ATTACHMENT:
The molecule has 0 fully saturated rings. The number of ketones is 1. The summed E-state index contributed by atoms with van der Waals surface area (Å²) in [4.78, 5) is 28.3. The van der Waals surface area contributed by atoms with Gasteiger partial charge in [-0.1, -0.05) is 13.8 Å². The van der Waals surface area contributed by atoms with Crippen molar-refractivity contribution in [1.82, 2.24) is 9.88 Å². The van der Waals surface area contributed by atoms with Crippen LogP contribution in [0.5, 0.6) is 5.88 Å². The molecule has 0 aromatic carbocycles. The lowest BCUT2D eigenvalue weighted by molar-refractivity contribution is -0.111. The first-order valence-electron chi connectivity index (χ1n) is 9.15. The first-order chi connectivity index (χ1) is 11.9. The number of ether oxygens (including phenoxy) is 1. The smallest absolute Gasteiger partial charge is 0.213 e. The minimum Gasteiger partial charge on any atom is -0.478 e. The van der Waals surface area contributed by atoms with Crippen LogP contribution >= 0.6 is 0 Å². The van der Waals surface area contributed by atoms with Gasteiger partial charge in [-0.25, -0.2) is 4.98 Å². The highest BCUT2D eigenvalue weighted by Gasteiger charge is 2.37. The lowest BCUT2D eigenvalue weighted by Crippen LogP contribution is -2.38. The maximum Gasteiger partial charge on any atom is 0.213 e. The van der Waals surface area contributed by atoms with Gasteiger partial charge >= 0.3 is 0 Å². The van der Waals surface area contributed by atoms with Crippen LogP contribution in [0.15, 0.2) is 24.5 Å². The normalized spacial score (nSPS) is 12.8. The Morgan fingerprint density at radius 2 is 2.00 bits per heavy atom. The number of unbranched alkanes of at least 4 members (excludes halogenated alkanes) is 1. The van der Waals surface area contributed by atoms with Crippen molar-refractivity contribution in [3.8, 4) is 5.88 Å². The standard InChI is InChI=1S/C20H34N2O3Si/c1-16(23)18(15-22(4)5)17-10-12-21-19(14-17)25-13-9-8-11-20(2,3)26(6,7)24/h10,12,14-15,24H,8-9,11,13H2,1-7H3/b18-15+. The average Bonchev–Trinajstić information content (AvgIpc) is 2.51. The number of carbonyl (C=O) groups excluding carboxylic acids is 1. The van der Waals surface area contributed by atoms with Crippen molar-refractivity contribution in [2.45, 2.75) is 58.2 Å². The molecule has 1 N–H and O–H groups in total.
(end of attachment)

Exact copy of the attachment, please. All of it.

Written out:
The molecule has 0 fully saturated rings. The number of ketones is 1. The summed E-state index contributed by atoms with van der Waals surface area (Å²) in [4.78, 5) is 28.3. The van der Waals surface area contributed by atoms with Gasteiger partial charge in [-0.1, -0.05) is 13.8 Å². The van der Waals surface area contributed by atoms with Crippen molar-refractivity contribution in [1.82, 2.24) is 9.88 Å². The van der Waals surface area contributed by atoms with Crippen LogP contribution in [0.5, 0.6) is 5.88 Å². The molecule has 0 aromatic carbocycles. The lowest BCUT2D eigenvalue weighted by molar-refractivity contribution is -0.111. The first-order valence-electron chi connectivity index (χ1n) is 9.15. The first-order chi connectivity index (χ1) is 11.9. The number of ether oxygens (including phenoxy) is 1. The smallest absolute Gasteiger partial charge is 0.213 e. The minimum Gasteiger partial charge on any atom is -0.478 e. The van der Waals surface area contributed by atoms with Crippen LogP contribution >= 0.6 is 0 Å². The van der Waals surface area contributed by atoms with Gasteiger partial charge in [-0.25, -0.2) is 4.98 Å². The highest BCUT2D eigenvalue weighted by Gasteiger charge is 2.37. The lowest BCUT2D eigenvalue weighted by Crippen LogP contribution is -2.38. The maximum Gasteiger partial charge on any atom is 0.213 e. The van der Waals surface area contributed by atoms with Gasteiger partial charge >= 0.3 is 0 Å². The van der Waals surface area contributed by atoms with Crippen LogP contribution in [0.15, 0.2) is 24.5 Å². The normalized spacial score (nSPS) is 12.8. The Morgan fingerprint density at radius 2 is 2.00 bits per heavy atom. The number of unbranched alkanes of at least 4 members (excludes halogenated alkanes) is 1. The van der Waals surface area contributed by atoms with Crippen molar-refractivity contribution in [3.8, 4) is 5.88 Å². The standard InChI is InChI=1S/C20H34N2O3Si/c1-16(23)18(15-22(4)5)17-10-12-21-19(14-17)25-13-9-8-11-20(2,3)26(6,7)24/h10,12,14-15,24H,8-9,11,13H2,1-7H3/b18-15+. The average Bonchev–Trinajstić information content (AvgIpc) is 2.51. The number of carbonyl (C=O) groups excluding carboxylic acids is 1. The van der Waals surface area contributed by atoms with Crippen molar-refractivity contribution in [2.45, 2.75) is 58.2 Å². The molecule has 1 N–H and O–H groups in total.